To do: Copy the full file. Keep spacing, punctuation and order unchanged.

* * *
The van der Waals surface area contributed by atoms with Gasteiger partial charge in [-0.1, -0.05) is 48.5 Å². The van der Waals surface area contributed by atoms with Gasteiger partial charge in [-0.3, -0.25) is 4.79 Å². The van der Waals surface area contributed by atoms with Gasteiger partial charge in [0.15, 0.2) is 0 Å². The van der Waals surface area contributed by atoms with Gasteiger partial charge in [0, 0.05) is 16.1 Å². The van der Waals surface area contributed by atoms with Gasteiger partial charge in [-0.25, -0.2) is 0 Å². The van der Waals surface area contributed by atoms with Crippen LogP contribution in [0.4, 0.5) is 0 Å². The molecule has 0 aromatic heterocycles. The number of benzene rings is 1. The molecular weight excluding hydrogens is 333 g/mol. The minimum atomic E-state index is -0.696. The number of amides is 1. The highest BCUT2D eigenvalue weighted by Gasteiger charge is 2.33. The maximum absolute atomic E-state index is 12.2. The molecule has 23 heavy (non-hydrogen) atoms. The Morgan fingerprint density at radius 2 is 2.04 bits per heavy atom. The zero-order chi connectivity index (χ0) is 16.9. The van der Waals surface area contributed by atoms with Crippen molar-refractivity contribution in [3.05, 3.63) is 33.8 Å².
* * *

The van der Waals surface area contributed by atoms with Gasteiger partial charge in [-0.1, -0.05) is 48.5 Å². The van der Waals surface area contributed by atoms with Gasteiger partial charge in [-0.3, -0.25) is 4.79 Å². The van der Waals surface area contributed by atoms with Gasteiger partial charge in [0.15, 0.2) is 0 Å². The van der Waals surface area contributed by atoms with Gasteiger partial charge in [0, 0.05) is 16.1 Å². The van der Waals surface area contributed by atoms with Gasteiger partial charge in [-0.25, -0.2) is 0 Å². The van der Waals surface area contributed by atoms with Crippen LogP contribution in [0.4, 0.5) is 0 Å². The molecule has 0 aromatic heterocycles. The number of benzene rings is 1. The molecular weight excluding hydrogens is 333 g/mol. The minimum atomic E-state index is -0.696. The number of amides is 1. The highest BCUT2D eigenvalue weighted by Gasteiger charge is 2.33. The maximum absolute atomic E-state index is 12.2. The molecule has 23 heavy (non-hydrogen) atoms. The Morgan fingerprint density at radius 2 is 2.04 bits per heavy atom. The zero-order chi connectivity index (χ0) is 16.9. The van der Waals surface area contributed by atoms with Crippen molar-refractivity contribution in [3.05, 3.63) is 33.8 Å².